Also, all this consternation over $1 per hour to park? Really? But that can also be explained by behavioral economics. When buying something, behavioral economics makes a distinction between two types of utility (the benefit one receives from something).

First, there is acquisition utility – the actual value of the thing being purchased. Imagine that you are planning a trip to Forsyth Park, and some of your friends are already there. You plan to drive, but they say that no spaces open anywhere.

However, they’ve found someone else that is getting ready to leave, and they will wait for you to arrive and let you slip into their spot right after, if you pay them $3.

Is this worth the price? Probably yes. You tell the friend to pay the person, and you will pay them back.

But then there is transaction utility – this is the value that a purchaser puts on the deal itself, rather than the good or service being purchased.

If you arrive at the park and slip into that space, while watching other cars circle in frustration, your transactional utility will likely be high. What a great deal you made!

However, if you show up and pass five spaces open spaces on the way to claim the one waiting on you, your transactional utility will plunge. You will now feel ripped off.

An experiment very much like this one is described in Misbehaving: The Making of Behavioral Economics (2015) by Richard Thaler, who just won the 2017 Nobel Prize in Economics.

In it, subjects are asked to imagine being out in the hot sun on a beach. A friend offers to go find a couple beers and bring them back. Subjects are asked what’s the most he or she is willing to pay.

Let’s say the answer is $8. That is the acquisition utility of the beer.

If the friend returns with the beer, and says that it cost the full $8, the subject will be happy if he or she hears that the friend bought it from the bar inside the posh resort down the beach.

But, the subject will be unhappy if he or she hears that the friend bought it at the ratty bodega down the road.

Despite it being the same beer, for the same price, granting the same refreshment - different transaction utilities result from different expectations based on reference prices.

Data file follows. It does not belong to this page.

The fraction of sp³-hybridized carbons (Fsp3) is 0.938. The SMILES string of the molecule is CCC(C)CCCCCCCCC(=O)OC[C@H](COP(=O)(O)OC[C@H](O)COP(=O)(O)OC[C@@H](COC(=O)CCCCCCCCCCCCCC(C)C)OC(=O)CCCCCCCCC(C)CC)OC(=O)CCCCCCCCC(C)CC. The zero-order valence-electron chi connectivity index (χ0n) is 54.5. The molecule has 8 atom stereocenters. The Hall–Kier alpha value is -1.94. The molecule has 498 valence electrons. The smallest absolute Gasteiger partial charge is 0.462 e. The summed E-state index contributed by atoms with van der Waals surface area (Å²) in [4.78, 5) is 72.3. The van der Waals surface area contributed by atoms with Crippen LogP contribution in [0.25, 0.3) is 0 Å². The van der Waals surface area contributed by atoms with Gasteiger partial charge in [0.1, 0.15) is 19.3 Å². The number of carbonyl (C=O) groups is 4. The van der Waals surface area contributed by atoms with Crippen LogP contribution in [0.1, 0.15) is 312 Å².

We expect a beer from a fancy resort to cost $8, but not the same beer at the bodega. Again, it’s about the feeling of being ripped off.

And when a reference price for something is zero, and then you have to pay for it, most people are going to feel ripped off, even if the good or the service is very much worth the new price.

My suggestion on that count is not to think of it as paying for parking, but paying for the availability of parking when and where you want it.

Demand is going up. If prices are not charged for in-demand parking, you are going to be circling a lot or parking far from your intended destination.

Finally, here’s another tip from a Nobel Prize winner and colleague of Richard Thaler – Daniel Kahneman (author of Thinking, Fast and Slow and a psychologist that also won the prize in Economics for behavioral work). At a conference on changing behavior he was asked for his best advice on the subject.

Crediting another psychologist, Kurt Lewin (d. 1947), Kahneman said that if you want to change someone’s behavior, it is always better lower barriers to adopting a new beneficial behavior, rather than trying to drive a subject away from the existing behavior (Freakonomics podcast #306).

On that note, ridership of CAT’s fare-free dot shuttle is up. Ridership of the old route in March of 2017 was 18,656. Ridership of the new routes this March was 25,949. That’s a whopping 40% increase in ridership.

This route currently loops Forsyth Park, its furthest reach being where much of the parking in question exists. Fellow Thomas Square board member, freelance bookkeeper, and friend Nichelle Stephens observed that this might be where the parking demand is coming from – people catching the dot.

So, maybe we should take this proposed parking revenue, and revenue from future expansions of paid parking, and use it to expand free shuttle service, create stops with more visibility and dignity, and maybe even some remote parking structures. Maybe then we can all get behind a future of Parking Benefit Districts.


About The Author

Jason Combs

Jason Combs is a consultant, entrepreneur, and writer with masters degrees in City Planning & Urban Design from the Georgia Institute of Technology. He is a long-time resident of the Thomas Square Streetcar Historic District.